Converting an integer to character is an easy process. It involves first changing the integer into a string and then converting the string into a character array. The reason i am posting this short post is because just recently i realized that many people do not know how to convert an integer to a character, me included (well, but now i know).

I going to start with the easier option - Converting a character to integer, then move on to our point of interest.

## Step 1: Character to Integer

To convert a character to an integer you use this short statement:

int a;

char b;

a=b-'0';

That's it!

## Step 2: Integer to Character

This is more intricate than the last one. However, it is not as difficult as some (including me before I learnt how to do it) might think.

Here is the code:

int a=1;

char b[2];

String str;

str=String(a);

str.toCharArray(b,2);

By running this code, you will be able to convert an integer, into a character. However, as you will notice, the code above can only do conversions of numbers between -9 to 99 (thanks to a buddy who noted that on the comments). To be able to convert larger integers, change the array size of the character. Therefore, instead of:

char b[2];

you can use

char b[5];

to accomodate a n integer that has 5 digits. You can use any other array size depending on the size ofthe integer you want to convert.

http://www.arduino-hacks.com/converting-integer-to-character-vice-versa/

<p>thank you very much it helped me a lot.</p>
<p>Hello, i have a problem with numbers over 9999 it just returns random numbers. </p><p>This is what i'm doing:</p><p>int a=9999;<br> char b[8];<br> sprintf(b,&quot;%d&quot;,a);</p><p>Thanks!</p>
<p>The title is wrong. It should be:<em> Converting an integer into a character array containing the decimal representation of the integer.</em> (Your version is only working for integers [-9..99] by the way)</p><p>To convert an integer to a character you'd do:</p><blockquote>int i=5;<br>char c = (char) i;<br></blockquote>
<p>I agree that the char casting method you have described <br>above. However, the problem with it is that it does not transfer the real <br>value of the integer, which is 5, to the character. Instead, what it does is <br>transfer the ascii character equivalent of the value of the integer, to the <br>character variable.</p><p>For instance, I want you to upload this code onto your <br>arduino board and open the serial monitor and see the value that has been <br>passed to character c after the int to char conversion. </p><p><em>void setup()</em></p><p><em>{</em></p><p><em> <br>Serial.begin(9600);//setting communication baud rate</em></p><p><em> <br>int i=10; //initializing variables</em></p><p><em> <br>char c=char(i); </em></p><p><em> <br>Serial.print(&quot;Integer i = \t&quot;);</em></p><p><em> <br>Serial.println(i);//display value of integer i</em></p><p><em> <br>Serial.print(&quot;Character c = \t&quot;);</em></p><p><em> <br>Serial.println(c);//display value of character c</em></p><p><em>}</em></p><p><em>void loop()</em></p><p><em>{</em></p><p><em>} </em></p><p>You will notice that there is no value of c displayed. This is because the <br>ascii character equivalent of 10 is a control action (backspace). You will get <br>the same results if you try to convert integer values ranging from 0 to 31 since they <br>are control actions and also value 32(space) and value 127(DEL). You can <br>confirm from the Ascii table below:</p><p>http://www.robelle.com/smugbook/ascii.html&quot;&gt;http://www.robelle.com/smugbook/ascii.html</p><p>Now, change the values of int i to any value that is between 33 and 126 <br>and when you run the program, the value of the Ascii character equivalent to the value of int i will <br>be displayed in the serial.</p><p>For instance if your use <strong>int i=123;</strong> <br>the character equivalent will be <strong>x</strong>.</p><p>The character might work as a normal integer during manipulations since <br>it will be using the hex equivalent value of x which is 123; and not the <br>character &lsquo;x&rsquo;. Therefore, you will be able to do something like <strong>i+c</strong> and still <br>get the correct integer answer <strong>126</strong>.</p><p>However, this type of casting i.e. <strong>char <br>c=(char)i; </strong> is only limited integers <br>that are between and inclusive of 0 and 127. Conversion of any integer above <br>the value of 127 using this method yields errors in manipulation and <br>comparison. It is due to this reason that it is advisable to use the method I described <br>above, since it can handle any size of integer and it transfers the true value <br>of the integer to the character and not the Ascii equivalent.</p><p>I will update the entire tutorial on <a href="http://www.arduino-hacks.com/converting-integer-to-character-vice-versa/" rel="nofollow">http://www.arduino-hacks.com/converting-integer-to-character-vice-versa/</a> <br>after an hour or so, to show you what I mean.</p>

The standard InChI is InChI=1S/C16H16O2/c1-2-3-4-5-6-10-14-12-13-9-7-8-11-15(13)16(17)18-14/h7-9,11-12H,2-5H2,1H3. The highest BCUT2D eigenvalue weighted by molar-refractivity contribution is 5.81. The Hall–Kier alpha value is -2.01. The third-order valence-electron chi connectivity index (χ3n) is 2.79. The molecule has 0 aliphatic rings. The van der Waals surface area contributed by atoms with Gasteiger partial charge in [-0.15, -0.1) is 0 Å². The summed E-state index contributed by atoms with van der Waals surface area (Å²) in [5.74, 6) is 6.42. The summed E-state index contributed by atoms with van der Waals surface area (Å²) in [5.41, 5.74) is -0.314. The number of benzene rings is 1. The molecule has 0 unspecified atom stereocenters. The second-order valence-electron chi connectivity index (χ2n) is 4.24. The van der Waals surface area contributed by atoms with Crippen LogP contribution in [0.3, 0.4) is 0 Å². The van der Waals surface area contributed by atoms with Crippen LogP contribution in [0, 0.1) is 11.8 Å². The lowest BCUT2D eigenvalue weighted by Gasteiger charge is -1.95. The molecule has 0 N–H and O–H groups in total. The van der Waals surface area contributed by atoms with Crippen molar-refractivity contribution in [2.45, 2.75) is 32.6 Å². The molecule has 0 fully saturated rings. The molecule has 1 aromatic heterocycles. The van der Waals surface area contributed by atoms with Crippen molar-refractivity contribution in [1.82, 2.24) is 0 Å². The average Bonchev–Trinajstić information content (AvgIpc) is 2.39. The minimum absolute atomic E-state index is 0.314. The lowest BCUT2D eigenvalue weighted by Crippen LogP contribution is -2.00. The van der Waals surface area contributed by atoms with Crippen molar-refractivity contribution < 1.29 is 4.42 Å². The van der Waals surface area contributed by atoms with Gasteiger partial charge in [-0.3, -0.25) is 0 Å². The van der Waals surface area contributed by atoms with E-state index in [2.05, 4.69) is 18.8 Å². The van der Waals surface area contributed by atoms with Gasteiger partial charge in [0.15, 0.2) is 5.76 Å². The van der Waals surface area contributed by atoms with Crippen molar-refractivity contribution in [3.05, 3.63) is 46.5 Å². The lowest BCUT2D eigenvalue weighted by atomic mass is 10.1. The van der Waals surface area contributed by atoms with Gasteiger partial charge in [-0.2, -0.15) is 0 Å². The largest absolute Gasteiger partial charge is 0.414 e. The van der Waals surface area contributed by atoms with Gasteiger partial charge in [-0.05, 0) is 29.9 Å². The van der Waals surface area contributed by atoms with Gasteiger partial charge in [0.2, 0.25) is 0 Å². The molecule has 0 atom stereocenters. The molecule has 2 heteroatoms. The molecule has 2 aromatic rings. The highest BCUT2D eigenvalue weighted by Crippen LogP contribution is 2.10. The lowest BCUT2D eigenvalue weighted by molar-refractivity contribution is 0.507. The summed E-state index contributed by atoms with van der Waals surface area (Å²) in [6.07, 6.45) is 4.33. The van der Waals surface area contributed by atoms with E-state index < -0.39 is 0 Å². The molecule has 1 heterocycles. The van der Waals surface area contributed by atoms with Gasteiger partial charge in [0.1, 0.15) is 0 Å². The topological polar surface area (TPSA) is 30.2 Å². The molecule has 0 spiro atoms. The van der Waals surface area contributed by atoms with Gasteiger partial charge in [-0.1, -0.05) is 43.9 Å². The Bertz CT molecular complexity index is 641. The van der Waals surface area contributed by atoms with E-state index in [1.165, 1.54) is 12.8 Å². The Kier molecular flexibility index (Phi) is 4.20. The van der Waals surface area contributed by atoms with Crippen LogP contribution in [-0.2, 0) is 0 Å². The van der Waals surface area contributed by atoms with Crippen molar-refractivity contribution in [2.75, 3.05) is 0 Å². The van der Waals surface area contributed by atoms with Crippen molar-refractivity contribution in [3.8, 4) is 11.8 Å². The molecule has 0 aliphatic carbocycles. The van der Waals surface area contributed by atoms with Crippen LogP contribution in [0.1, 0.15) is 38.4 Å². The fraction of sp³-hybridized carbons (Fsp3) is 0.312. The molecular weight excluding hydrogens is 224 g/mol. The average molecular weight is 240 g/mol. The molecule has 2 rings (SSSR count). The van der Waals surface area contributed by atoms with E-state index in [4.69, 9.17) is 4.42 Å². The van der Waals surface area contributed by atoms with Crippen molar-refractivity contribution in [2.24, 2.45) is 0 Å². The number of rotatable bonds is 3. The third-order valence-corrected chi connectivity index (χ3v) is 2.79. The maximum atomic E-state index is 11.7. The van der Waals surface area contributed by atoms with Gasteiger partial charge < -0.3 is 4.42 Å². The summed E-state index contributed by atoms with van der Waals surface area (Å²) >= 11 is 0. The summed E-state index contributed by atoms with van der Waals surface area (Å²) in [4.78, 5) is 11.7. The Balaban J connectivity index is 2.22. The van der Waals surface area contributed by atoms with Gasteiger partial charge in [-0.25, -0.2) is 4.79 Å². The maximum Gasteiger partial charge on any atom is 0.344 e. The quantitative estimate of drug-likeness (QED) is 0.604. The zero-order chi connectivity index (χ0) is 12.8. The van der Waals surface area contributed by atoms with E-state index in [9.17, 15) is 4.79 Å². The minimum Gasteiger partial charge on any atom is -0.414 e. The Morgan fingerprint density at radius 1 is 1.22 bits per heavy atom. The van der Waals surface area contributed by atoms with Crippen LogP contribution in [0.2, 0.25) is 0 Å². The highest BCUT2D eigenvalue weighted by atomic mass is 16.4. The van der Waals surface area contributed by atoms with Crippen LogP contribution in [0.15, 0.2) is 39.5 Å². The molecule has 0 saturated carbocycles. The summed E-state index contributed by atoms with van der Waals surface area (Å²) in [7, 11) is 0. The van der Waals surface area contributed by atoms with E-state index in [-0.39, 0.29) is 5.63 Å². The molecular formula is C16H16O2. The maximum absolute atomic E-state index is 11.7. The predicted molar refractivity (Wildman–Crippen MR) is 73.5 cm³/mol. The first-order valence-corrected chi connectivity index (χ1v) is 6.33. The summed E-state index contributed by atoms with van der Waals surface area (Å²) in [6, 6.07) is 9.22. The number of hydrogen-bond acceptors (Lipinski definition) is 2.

<p>The link <a href="http://www.arduino-hacks.com/converting-integer-to-character-vice-versa/" rel="nofollow">http://www.arduino-hacks.com/converting-integer-to-character-vice-versa/</a> does not work any more.</p>
<p>VERY GOOD. thanks. </p>
<p>Any reason to not use sprintf? (I know that the Arduino version of sprinf does not support floats, but we're sticking to INTs here so it is fine?)</p><p>int a=100;</p><p>char b[10];</p><p>sprinf(b,&quot;%d&quot;,a);</p>
<p>yeah sprintf works just fine</p>
<p>Another win for sprintf if you can use it is that the String object is rather large and String has been historically buggy. </p>
You don't mention that you are coding in arduino until the end. for all I know it could be matlab.
<p>point noted. I have changed the topic</p>